In developing project topics, it is essential to understand and effectively reference your research. In tertiary institutions, it is also important to note that referencing is a major component of every post graduate research. Most graduating students find it difficult to know which type of reference or citation pattern to deploy.
Reference can simply be defined as a page is the last page of an latest research, listing It lists all the sources used you've used in your research project. The basic reason for referencing is so readers can easily finds what you've cited.
In other to properly reference any latest project work, one must also understand what reference styles are available and which is appropriate for which or what kind of research work being carried out.
Referencing style in research can be said to dictates the research information necessary for a reference and how the research information is ordered, as well as punctuation and other formatting.
HOW TO CHOOSE A REFERENCING/CITATION STYLE WHEN DEVELOPING PROJECT TOPICS
To effectively reference a research, one must understand that there are many different ways of citing or referencing resources from your latest final year research. The citation or reference style sometimes depends on the academic discipline involved. Below are examples of referencing styles, when and how to use them during research:
The APA referencing style is a kind of referencing that is using used when developing education latest final year project topics, Final year Psychology project topics and some other natural sciences. This is the most common type of referencing used in tertiary institutions in Nigeria.
The APA referencing style calls for three kinds of basic/essential information to be included in in-text citations namely; the author's last name and the date of publication of the work being referenced, and these items must match exactly the corresponding entry in the references list.
Below are Examples of APA Referencing List
When referencing A book in Print;
Baxter, B. (2007). Gender equality in Schools and colleges. Philadelphia: Ballière Tindall.
When referencing An article in a journal;
Scholes, M. W. (2009). How children change their minds: Strategy change can be gradual or abrupt. Journal Developmental Psychology, 35, 127-145.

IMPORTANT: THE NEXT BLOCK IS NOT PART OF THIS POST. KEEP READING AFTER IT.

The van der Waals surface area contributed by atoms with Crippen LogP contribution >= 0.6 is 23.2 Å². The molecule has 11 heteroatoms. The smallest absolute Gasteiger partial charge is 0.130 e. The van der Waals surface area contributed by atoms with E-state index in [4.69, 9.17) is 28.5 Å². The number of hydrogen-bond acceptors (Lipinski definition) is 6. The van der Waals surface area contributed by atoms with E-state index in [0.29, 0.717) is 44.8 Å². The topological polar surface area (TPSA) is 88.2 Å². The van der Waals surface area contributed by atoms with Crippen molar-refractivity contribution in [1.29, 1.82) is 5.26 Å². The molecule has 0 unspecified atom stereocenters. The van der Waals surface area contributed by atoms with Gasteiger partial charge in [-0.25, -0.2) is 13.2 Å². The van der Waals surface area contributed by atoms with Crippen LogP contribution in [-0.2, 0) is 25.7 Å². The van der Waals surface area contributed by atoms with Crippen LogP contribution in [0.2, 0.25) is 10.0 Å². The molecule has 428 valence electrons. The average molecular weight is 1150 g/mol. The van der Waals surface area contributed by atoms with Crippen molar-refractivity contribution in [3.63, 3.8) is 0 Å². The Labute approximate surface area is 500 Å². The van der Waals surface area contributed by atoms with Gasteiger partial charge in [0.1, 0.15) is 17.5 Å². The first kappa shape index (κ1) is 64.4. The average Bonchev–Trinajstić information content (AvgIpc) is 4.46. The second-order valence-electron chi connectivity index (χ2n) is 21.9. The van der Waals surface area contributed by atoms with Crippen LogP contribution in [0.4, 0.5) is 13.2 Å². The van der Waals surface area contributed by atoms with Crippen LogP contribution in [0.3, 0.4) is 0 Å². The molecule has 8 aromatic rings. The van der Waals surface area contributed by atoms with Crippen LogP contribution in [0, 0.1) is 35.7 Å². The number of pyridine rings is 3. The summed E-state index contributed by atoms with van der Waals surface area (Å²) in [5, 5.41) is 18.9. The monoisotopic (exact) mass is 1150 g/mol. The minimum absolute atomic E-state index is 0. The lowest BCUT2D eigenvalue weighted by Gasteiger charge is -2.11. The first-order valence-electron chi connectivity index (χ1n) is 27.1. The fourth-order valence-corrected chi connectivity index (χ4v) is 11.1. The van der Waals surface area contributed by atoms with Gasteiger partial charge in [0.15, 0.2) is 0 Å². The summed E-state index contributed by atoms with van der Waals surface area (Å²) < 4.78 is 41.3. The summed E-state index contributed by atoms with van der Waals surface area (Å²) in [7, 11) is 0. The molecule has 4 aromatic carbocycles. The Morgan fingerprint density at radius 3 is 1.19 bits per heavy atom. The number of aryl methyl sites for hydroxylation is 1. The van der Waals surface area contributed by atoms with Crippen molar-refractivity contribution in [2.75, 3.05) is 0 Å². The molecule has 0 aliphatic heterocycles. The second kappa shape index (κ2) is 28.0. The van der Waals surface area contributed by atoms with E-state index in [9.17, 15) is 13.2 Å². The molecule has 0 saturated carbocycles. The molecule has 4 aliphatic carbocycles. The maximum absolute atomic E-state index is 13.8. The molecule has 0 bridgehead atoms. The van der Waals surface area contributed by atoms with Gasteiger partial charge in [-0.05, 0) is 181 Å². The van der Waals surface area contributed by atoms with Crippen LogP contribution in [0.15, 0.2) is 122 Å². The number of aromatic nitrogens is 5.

When Referencing Professional or personal websites
The Famous Final Year research Site. (2010, July 7). Retrieved January 5, 2018, from https://eduprojects.ng/economics/latest-project-topics-materials-and-research-ideas-for-students
2. THE MLA (Modern Language Association) REFERENCE STYLE
The MLA reference style is majorly used by the humanities especially in language and literature. Final year students who are developing latest final year project topics in mass communication, languages and communication project topics, theater Arts research topics, History and international final year project topics, Media and communications studies latest final year project topics are advised to use the MLA in referencing their research.
If you're referencing a source using the MLA reference style, such as a chapter in a book, a song on an album, or an article in a journal or website, then ensure that you place the title of the piece in quotations and add a full stop afterwards. Follow it with the title of the full research source, in italics, and then add a comma. This second portion is called the container. Containers are key in MLA referencing as it hold the sources.
Below are Examples of MLA Referencing List
When Referencing a Song (Container: Album)
Cardy B. "Single Ladies (Put a Ring on It)." I am...Sasha Fierce, Sony, 2009, track 2.
When referencing a book (Container: Book)
Wole, Soyinka. "I'm Drifting." An Anthology of Modern Indonesian Poetry, edited by Burton Raffel, State University of New York Albany, 1965.
When referencing Online Journal Articles
Snyder, Vivian. "The Effect Course-Based Reading Strategy Training on the Reading Comprehension Skills of Developmental College Students." Journal of Research and Teaching in Developmental Education, vol. 18, no. 2, Spring 2002, pp. 37-41. JSTOR, www.jstor.org/stable/42802532.
When referencing An Article (Container: Website or Periodical)
Vance, Erik, and Erika Larsen. "Mind Over Matter." National Geographic Magazine, Dec. 2016, pp. 30-55.
3. THE CHICAGO/TURABIAN REFERENCE STYLE
The Chicago/turabian Reference style is generally used by students in Business, History, and the Fine Arts disciplines.
The notes and bibliography style is preferred by many students and researchers in the humanities, including those in literature, history, and the arts. This style presents bibliographic information in notes and, often, a bibliography.
When Referencing a Book in Print
Note Style: 1. Michael Pollan, The Omnivore's Dilemma: A Natural History of Four Meals (New York: Penguin, 2006), 99–100.
Duplicate Note: 2. Pollan, Omnivore's Dilemma, 3.
Bibliography: Pollan, Michael. The Omnivore's Dilemma: A Natural History of Four Meals. New York: Penguin, 2006.
When Referencing an Article in a print journal
Note Style: 1. Joshua I. Weinstein, "The Market in Plato’s Republic," Classical Philology 104 (2009): 440.
Duplicate Note: 2. Weinstein, "Plato’s Republic," 452–53.
Bibliography: Weinstein, Joshua I. "The Market in Plato’s Republic." Classical Philology 104 (2009): 439–58.
When Referencing an Article in an electronic journal
Note Style: 1. Gueorgi Kossinets and Duncan J. Watts, “Origins of Homophily in an Evolving Social Network,” American Journal of Sociology 115 (2009): 411, accessed February 28, 2010, doi:10.1086/599247.
Duplicate Note: Kossinets and Watts, “Origins of Homophily,” 439.
Bibliography: Kossinets, Gueorgi, and Duncan J. Watts. “Origins of Homophily in an Evolving Social Network.” American Journal of Sociology 115 (2009): 405–50. Accessed February 28, 2010. doi:10.1086/599247.
When Referencing a website